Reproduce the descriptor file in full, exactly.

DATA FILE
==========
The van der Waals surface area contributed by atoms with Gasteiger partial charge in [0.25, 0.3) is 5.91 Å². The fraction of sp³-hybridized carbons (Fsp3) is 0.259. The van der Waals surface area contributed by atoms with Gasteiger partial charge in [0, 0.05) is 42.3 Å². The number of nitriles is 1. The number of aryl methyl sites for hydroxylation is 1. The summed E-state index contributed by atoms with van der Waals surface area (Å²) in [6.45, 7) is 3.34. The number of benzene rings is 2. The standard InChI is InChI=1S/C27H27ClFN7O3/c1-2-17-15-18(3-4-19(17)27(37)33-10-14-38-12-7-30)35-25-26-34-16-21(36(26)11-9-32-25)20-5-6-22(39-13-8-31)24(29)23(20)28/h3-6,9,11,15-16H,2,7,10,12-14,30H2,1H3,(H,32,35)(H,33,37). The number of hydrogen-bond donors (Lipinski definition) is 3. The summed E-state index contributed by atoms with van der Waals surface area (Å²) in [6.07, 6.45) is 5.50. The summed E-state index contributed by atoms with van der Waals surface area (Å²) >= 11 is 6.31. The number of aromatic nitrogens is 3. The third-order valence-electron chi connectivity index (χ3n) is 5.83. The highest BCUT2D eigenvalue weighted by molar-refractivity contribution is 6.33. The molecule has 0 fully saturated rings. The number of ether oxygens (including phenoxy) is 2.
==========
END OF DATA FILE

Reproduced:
The van der Waals surface area contributed by atoms with Gasteiger partial charge in [0.25, 0.3) is 5.91 Å². The fraction of sp³-hybridized carbons (Fsp3) is 0.259. The van der Waals surface area contributed by atoms with Gasteiger partial charge in [0, 0.05) is 42.3 Å². The number of nitriles is 1. The number of aryl methyl sites for hydroxylation is 1. The summed E-state index contributed by atoms with van der Waals surface area (Å²) in [6.45, 7) is 3.34. The number of benzene rings is 2. The standard InChI is InChI=1S/C27H27ClFN7O3/c1-2-17-15-18(3-4-19(17)27(37)33-10-14-38-12-7-30)35-25-26-34-16-21(36(26)11-9-32-25)20-5-6-22(39-13-8-31)24(29)23(20)28/h3-6,9,11,15-16H,2,7,10,12-14,30H2,1H3,(H,32,35)(H,33,37). The number of hydrogen-bond donors (Lipinski definition) is 3. The summed E-state index contributed by atoms with van der Waals surface area (Å²) in [6.07, 6.45) is 5.50. The summed E-state index contributed by atoms with van der Waals surface area (Å²) >= 11 is 6.31. The number of aromatic nitrogens is 3. The third-order valence-electron chi connectivity index (χ3n) is 5.83. The highest BCUT2D eigenvalue weighted by molar-refractivity contribution is 6.33. The molecule has 0 fully saturated rings. The number of ether oxygens (including phenoxy) is 2.